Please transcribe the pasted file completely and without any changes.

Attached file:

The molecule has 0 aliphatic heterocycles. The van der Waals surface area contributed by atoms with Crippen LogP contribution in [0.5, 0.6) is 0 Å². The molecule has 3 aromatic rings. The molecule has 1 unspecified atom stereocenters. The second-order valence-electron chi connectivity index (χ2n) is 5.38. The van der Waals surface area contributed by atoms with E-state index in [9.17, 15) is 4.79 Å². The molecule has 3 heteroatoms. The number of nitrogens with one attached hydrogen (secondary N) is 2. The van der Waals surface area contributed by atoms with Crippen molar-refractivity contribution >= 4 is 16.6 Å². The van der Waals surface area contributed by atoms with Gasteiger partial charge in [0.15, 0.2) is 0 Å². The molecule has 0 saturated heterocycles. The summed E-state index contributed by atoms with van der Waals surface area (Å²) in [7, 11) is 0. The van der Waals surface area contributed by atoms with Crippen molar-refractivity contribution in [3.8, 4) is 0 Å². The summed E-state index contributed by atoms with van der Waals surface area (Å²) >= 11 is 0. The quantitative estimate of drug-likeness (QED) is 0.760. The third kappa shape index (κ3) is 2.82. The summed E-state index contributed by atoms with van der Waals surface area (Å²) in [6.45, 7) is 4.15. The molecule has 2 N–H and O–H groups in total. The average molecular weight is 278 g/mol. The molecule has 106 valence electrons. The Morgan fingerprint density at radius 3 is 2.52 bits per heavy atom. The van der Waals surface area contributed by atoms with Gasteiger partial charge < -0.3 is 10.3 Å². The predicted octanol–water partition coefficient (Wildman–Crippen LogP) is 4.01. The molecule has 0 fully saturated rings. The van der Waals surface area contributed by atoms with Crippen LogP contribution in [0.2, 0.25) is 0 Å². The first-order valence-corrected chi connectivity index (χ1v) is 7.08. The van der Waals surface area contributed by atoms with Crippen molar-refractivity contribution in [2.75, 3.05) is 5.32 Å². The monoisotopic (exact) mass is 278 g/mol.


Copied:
The molecule has 0 aliphatic heterocycles. The van der Waals surface area contributed by atoms with Crippen LogP contribution in [0.5, 0.6) is 0 Å². The molecule has 3 aromatic rings. The molecule has 1 unspecified atom stereocenters. The second-order valence-electron chi connectivity index (χ2n) is 5.38. The van der Waals surface area contributed by atoms with E-state index in [9.17, 15) is 4.79 Å². The molecule has 3 heteroatoms. The number of nitrogens with one attached hydrogen (secondary N) is 2. The van der Waals surface area contributed by atoms with Crippen molar-refractivity contribution >= 4 is 16.6 Å². The van der Waals surface area contributed by atoms with Gasteiger partial charge in [0.15, 0.2) is 0 Å². The molecule has 0 saturated heterocycles. The summed E-state index contributed by atoms with van der Waals surface area (Å²) in [7, 11) is 0. The van der Waals surface area contributed by atoms with Crippen molar-refractivity contribution in [3.8, 4) is 0 Å². The summed E-state index contributed by atoms with van der Waals surface area (Å²) >= 11 is 0. The quantitative estimate of drug-likeness (QED) is 0.760. The third kappa shape index (κ3) is 2.82. The summed E-state index contributed by atoms with van der Waals surface area (Å²) in [6.45, 7) is 4.15. The molecule has 2 N–H and O–H groups in total. The average molecular weight is 278 g/mol. The molecule has 106 valence electrons. The Morgan fingerprint density at radius 3 is 2.52 bits per heavy atom. The van der Waals surface area contributed by atoms with Gasteiger partial charge < -0.3 is 10.3 Å². The predicted octanol–water partition coefficient (Wildman–Crippen LogP) is 4.01. The molecule has 0 fully saturated rings. The van der Waals surface area contributed by atoms with Crippen LogP contribution in [0.2, 0.25) is 0 Å². The first-order valence-corrected chi connectivity index (χ1v) is 7.08. The van der Waals surface area contributed by atoms with Crippen molar-refractivity contribution in [2.75, 3.05) is 5.32 Å². The monoisotopic (exact) mass is 278 g/mol.